Oban pre Christmas jaunt
Aye, I wandered along to Oban for a pre-Christmas hangout. Staying two nights, the first after a journey fae Perth, so not much happening, apart from the fantastic scenery. I headed out for food and drink – Coast restaurant was my selection tonight, I have been before and enjoyed it. The staff are great, had a nice wine to start. The menu has the usual Oban selections of seafood. Salmon main course was fabby dozie, followed by toffee mouse, this was so good, so light, tasty, I ordered a second one! It was only 5.45 and there were 4 staff on duty, owner and chef, apart from myself, it was full of locals, always a good sign. Is it worth a visit, is the Pope a Catholic? Called into another favourite, the Tartan Bar, always enjoy myself in this pub, full of locals, I was the only outsider, great craic. Dondered away to bed.
Next day I took many photos of the rising sun and the glorious day, all pinks, oranges and then blues, fab pix if I say so myself. Took myself to Dunstaffnage Castle and marina. Then headed away to Loch Etive on a single track road to Bonawe. Spent most of the day down this road with many stops. The night 0h I know, have jumped a few hours but what the hell – I had an appointment with Etive restaurant, new to me but maybe a year in Oban. What a great whisky selection including two different Glengoyne Teapot’s, had a long chats with owner David (who buys the whisky), food was superb and good portions by the way, expensive, but you get what you pay for, grand wine selection too – £24 – £105 a bottle. My starter was pollock, then Inverurie Shin of beef, it just fell apart, fantastic. I was seriously tempted by the whisky list, 5 different drams from Tiree whisky company – David was born on Tiree (http://mcleanscotland.com/scotlands-wee-isles-part-one ). Noteable others included HP Valhalla flight of 4 drams for £150. Lagavulin 16yo £6, Port Charlotte heavily peated £5, BenRiach 10yo £3.50 and a Balvenie 21 year old £12. My only negative, it was too bright. The place is simply furnished but has really good art on the walls, allowing you to focus on the food and drink of course, would I go back? To be sure!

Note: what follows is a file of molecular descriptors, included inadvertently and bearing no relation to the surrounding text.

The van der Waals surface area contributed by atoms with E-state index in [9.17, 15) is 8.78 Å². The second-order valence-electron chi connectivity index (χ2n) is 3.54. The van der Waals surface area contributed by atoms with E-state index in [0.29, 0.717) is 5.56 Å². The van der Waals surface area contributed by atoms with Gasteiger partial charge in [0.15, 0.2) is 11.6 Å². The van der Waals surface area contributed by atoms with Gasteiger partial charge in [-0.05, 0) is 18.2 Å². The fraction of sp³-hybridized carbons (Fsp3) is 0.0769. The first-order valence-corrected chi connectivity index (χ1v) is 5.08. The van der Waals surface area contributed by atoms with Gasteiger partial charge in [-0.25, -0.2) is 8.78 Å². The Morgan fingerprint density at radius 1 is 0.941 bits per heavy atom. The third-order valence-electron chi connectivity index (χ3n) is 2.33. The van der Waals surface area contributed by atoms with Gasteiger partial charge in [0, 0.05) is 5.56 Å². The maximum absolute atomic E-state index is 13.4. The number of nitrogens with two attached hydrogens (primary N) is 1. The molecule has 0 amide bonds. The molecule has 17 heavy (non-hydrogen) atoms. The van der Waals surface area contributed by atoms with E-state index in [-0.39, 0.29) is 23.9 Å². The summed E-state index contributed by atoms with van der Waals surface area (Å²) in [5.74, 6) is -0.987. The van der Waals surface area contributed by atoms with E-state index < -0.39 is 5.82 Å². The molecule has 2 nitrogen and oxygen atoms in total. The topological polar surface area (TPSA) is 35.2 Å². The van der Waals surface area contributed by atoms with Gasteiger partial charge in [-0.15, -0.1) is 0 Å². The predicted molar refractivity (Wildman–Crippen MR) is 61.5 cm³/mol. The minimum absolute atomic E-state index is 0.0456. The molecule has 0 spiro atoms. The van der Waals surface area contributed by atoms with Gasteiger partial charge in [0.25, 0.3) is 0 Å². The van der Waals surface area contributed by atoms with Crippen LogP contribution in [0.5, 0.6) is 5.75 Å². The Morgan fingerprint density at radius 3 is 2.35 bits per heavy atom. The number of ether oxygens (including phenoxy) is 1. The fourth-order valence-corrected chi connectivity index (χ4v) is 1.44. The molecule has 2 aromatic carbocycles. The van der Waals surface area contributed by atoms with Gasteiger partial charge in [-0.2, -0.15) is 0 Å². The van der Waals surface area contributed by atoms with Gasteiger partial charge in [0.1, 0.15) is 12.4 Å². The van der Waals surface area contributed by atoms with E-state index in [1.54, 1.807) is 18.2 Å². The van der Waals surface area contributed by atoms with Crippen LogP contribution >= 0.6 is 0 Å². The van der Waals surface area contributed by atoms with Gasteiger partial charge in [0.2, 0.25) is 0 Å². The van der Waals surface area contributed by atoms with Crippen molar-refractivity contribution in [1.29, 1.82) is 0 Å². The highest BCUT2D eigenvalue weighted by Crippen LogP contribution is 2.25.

Same evening I hit the Whisky Cellar Bar, again, amazed at the amount of whisky here, took my time while listening to some rock and metal, never a bad thing. Behind the bar waited Billy Pearson and Alana Moore served my liquid needs – a whisky and cocktail bar with a pool table. This was formerly “The Cellar Bar” and the change of name reflects drinking priorities. As the name says, it specialises in whisky with over 100 malts, Loch Fyne Ales on pump, Guinness and the usual suspects. There is no draught lager but that makes a nice change, there is a bar I use in Dublin that’s doesnee sell Guinness. This is one of the cheapest pubs in town and tends to draw the locals rather than tourists. The ancient wooden door looks as if it was stolen from an old castle. It’s a shame I couldnee stay longer as I liked the place and now, is one of my Oban haunts